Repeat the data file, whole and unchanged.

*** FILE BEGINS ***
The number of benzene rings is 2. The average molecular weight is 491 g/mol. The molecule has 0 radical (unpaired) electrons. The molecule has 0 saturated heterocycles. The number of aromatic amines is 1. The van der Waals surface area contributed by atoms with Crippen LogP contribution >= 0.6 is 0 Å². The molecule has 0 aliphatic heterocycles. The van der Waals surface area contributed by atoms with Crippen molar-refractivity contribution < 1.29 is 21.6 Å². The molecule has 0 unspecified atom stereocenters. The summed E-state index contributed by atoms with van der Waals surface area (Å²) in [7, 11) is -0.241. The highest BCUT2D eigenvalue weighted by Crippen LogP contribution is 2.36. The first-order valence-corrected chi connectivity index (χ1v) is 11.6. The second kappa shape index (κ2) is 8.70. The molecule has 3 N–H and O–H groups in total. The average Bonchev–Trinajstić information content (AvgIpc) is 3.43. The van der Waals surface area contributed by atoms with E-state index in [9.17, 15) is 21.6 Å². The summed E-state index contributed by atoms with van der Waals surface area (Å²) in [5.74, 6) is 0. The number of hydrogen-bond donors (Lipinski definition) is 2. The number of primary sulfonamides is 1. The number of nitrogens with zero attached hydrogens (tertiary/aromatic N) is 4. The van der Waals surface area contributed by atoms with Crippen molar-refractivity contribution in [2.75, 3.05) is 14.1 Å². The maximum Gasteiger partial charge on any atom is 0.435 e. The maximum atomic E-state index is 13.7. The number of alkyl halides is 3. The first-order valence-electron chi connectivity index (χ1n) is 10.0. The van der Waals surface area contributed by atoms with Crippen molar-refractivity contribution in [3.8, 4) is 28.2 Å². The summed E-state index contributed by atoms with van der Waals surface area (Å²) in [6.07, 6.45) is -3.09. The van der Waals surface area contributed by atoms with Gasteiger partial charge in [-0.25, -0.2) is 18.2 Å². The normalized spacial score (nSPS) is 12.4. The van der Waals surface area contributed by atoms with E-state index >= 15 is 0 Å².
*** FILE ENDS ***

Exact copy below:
The number of benzene rings is 2. The average molecular weight is 491 g/mol. The molecule has 0 radical (unpaired) electrons. The molecule has 0 saturated heterocycles. The number of aromatic amines is 1. The van der Waals surface area contributed by atoms with Crippen LogP contribution >= 0.6 is 0 Å². The molecule has 0 aliphatic heterocycles. The van der Waals surface area contributed by atoms with Crippen molar-refractivity contribution < 1.29 is 21.6 Å². The molecule has 0 unspecified atom stereocenters. The summed E-state index contributed by atoms with van der Waals surface area (Å²) in [7, 11) is -0.241. The highest BCUT2D eigenvalue weighted by Crippen LogP contribution is 2.36. The first-order valence-corrected chi connectivity index (χ1v) is 11.6. The second kappa shape index (κ2) is 8.70. The molecule has 3 N–H and O–H groups in total. The average Bonchev–Trinajstić information content (AvgIpc) is 3.43. The van der Waals surface area contributed by atoms with E-state index in [9.17, 15) is 21.6 Å². The summed E-state index contributed by atoms with van der Waals surface area (Å²) in [5.74, 6) is 0. The number of hydrogen-bond donors (Lipinski definition) is 2. The number of primary sulfonamides is 1. The number of nitrogens with zero attached hydrogens (tertiary/aromatic N) is 4. The van der Waals surface area contributed by atoms with Crippen molar-refractivity contribution in [2.75, 3.05) is 14.1 Å². The maximum Gasteiger partial charge on any atom is 0.435 e. The maximum atomic E-state index is 13.7. The number of alkyl halides is 3. The first-order valence-electron chi connectivity index (χ1n) is 10.0. The van der Waals surface area contributed by atoms with Crippen molar-refractivity contribution in [3.8, 4) is 28.2 Å². The summed E-state index contributed by atoms with van der Waals surface area (Å²) in [6.07, 6.45) is -3.09. The van der Waals surface area contributed by atoms with Gasteiger partial charge in [-0.25, -0.2) is 18.2 Å². The normalized spacial score (nSPS) is 12.4. The van der Waals surface area contributed by atoms with E-state index >= 15 is 0 Å².